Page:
Lakota
Pearl Pochedley (Shishibéniyek Bodwéwadmik)


Lakota Pearl Pochedley (Shishibéniyek Bodwéwadmik) is the Tribal Historic Preservation Officer (THPO) for the Match-E-Be-Nash-She-Wish Band of Pottawatomi Indians (also known as the Gun Lake Tribe). She is an enrolled member of the Citizen Potawatomi Nation located in Shawnee, Oklahoma. In 2013, Lakota graduated from Columbia University with a bachelor’s degree in sociocultural anthropology and ethnicity and race studies with a specialization in Native American studies. During this time, she had the opportunity to work with a pre-K literacy Program, AmeriCorps Jumpstart, as a corps member and volunteer coordinator implementing the afterschool literacy program. She also served as a part-time teacher assistant in a Head Start “Fours” classroom. Her work experience with Head Start led her to pursue a career in community education.
 
Upon completing her undergraduate studies, she began working on her Master of Arts degree in curriculum and instruction at the University of Texas at Austin. Lakota completed an M.A. in cultural studies in education, an M.Ed. in social studies education with a 7-12th grade teaching certification, and a graduate portfolio in Native American and Indigenous studies. She graduated in 2016 after completing her student teaching in central Oklahoma and her thesis titled “Neshnabe Treaty-Making: (Re)Visionings for Indigenous Futurities in Education.” In the midst of completing her degrees, Lakota began working in Oklahoma for her tribal nation, Citizen Potawatomi Nation, in 2011. Since completing her graduate degrees, she has worked for the Citizen Potawatomi Nation as the Cultural Education Specialist and Tribal Youth Program Manager. She has also worked for the Nottawaseppi Huron Band of the Potawatomi as a grant writer and for the Match-E-Be-Nash-She-Wish Band of Pottawatomi Indians as the THPO.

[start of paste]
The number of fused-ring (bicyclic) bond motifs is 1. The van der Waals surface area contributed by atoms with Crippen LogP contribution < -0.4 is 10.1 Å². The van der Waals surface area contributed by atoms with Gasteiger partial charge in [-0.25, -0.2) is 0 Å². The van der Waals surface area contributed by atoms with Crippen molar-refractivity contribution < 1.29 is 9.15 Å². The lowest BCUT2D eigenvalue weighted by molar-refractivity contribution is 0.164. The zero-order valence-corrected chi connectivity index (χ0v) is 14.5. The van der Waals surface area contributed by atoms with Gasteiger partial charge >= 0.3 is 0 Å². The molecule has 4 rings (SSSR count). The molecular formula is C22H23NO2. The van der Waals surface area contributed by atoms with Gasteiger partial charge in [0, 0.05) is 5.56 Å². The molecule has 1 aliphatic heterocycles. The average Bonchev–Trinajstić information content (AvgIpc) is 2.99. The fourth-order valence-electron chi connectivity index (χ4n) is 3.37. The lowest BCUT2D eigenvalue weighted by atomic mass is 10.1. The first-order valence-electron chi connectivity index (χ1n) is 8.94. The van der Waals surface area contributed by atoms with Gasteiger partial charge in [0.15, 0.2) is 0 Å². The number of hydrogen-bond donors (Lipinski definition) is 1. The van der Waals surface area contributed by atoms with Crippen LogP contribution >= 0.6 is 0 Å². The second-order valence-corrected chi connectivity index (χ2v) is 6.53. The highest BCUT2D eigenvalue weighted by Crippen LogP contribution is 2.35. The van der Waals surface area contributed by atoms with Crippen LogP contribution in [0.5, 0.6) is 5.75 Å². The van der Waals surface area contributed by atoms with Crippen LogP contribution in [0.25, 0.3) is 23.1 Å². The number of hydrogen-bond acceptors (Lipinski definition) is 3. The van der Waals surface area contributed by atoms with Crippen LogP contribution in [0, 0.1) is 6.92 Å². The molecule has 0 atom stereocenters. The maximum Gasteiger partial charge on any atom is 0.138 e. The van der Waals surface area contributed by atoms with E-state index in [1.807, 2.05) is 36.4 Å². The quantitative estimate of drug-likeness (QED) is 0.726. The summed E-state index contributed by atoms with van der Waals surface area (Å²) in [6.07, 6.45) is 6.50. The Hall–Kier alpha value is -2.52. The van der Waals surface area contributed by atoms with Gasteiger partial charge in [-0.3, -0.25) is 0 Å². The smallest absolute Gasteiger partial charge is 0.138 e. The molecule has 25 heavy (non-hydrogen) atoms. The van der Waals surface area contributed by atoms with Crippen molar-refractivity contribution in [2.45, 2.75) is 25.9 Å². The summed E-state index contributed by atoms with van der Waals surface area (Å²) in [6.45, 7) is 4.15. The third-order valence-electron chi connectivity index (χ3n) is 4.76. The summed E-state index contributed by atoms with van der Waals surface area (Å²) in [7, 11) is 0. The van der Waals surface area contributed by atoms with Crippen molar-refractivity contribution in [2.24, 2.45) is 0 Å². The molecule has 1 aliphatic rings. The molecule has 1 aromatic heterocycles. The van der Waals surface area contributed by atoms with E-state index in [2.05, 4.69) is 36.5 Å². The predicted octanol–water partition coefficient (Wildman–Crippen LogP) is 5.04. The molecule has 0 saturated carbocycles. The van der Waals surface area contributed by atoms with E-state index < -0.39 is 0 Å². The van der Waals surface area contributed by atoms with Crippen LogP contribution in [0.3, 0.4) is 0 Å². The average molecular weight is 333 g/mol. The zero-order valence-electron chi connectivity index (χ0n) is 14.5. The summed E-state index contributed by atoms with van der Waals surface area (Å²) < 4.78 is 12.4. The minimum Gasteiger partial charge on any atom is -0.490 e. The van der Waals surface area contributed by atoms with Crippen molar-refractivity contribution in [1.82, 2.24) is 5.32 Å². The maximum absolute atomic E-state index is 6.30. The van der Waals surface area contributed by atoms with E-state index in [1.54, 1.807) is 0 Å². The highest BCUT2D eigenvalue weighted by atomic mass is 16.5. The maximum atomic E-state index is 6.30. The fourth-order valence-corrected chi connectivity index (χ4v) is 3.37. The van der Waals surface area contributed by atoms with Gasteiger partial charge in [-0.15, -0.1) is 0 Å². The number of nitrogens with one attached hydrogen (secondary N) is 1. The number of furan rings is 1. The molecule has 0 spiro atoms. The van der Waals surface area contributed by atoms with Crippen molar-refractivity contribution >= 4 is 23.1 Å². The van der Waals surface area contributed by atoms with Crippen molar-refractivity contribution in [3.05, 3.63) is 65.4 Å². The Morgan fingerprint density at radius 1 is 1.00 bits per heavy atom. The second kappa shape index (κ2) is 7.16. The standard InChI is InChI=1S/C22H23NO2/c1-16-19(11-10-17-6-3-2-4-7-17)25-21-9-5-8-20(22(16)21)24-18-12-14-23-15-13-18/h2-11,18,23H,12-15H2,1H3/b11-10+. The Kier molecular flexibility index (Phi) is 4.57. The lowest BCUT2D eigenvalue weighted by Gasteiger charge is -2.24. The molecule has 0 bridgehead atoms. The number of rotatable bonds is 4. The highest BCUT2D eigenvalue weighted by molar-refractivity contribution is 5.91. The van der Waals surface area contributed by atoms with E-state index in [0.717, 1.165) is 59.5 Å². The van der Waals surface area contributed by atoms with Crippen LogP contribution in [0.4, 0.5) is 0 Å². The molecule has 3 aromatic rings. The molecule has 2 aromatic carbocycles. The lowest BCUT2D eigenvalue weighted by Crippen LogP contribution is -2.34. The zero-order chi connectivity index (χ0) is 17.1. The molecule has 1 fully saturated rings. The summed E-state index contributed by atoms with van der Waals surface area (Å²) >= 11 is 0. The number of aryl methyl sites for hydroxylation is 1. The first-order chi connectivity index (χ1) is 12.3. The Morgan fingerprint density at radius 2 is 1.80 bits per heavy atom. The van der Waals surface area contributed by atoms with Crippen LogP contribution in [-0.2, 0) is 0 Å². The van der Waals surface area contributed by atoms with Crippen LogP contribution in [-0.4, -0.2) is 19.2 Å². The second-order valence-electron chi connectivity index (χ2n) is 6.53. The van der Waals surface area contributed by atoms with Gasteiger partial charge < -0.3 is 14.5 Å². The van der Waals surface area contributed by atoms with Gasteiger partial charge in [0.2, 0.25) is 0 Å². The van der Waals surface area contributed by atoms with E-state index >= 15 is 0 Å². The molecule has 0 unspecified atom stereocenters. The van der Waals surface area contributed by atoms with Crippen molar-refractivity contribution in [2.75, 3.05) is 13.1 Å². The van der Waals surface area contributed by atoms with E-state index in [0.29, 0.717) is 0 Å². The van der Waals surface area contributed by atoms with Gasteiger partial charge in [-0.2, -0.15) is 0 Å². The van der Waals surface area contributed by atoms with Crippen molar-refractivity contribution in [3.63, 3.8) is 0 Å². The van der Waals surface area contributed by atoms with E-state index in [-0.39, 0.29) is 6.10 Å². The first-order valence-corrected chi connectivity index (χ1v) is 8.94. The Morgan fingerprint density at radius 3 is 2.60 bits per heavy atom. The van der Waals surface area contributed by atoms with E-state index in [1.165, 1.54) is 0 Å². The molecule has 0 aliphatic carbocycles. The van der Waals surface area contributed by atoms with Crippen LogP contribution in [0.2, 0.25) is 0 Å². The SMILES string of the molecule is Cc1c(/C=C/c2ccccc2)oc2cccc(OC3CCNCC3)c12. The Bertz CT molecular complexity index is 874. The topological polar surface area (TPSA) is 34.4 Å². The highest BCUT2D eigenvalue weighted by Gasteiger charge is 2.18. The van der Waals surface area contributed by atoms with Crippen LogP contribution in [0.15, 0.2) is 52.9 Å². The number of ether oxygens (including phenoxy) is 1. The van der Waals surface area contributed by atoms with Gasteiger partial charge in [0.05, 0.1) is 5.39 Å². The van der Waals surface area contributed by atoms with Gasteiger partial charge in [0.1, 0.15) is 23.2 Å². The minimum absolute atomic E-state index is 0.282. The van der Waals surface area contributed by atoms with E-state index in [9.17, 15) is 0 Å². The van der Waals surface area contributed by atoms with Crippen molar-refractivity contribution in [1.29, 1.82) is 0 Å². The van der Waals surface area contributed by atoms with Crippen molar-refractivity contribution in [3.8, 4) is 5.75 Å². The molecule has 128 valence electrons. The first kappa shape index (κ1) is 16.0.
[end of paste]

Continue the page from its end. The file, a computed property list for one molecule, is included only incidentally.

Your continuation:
She has continued her graduate research on Native American education and Neshnabe treaty making practices, and she provides professional development training to educators and tribal government staff regarding culturally sustaining practices and sensitivity through her work as a tribal government employee and with the Turtle Island Social Studies Collective. Lakota has also been a student of Bodwéwadmimwen (Potawatomi Language) since 2008.

Articles by Lakota

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Welcome to Learning for Justice—Formerly Teaching Tolerance!

Our work has evolved in the last 30 years, from reducing prejudice to tackling systemic injustice. So we’ve chosen a new name that better reflects that evolution: Learning for Justice.

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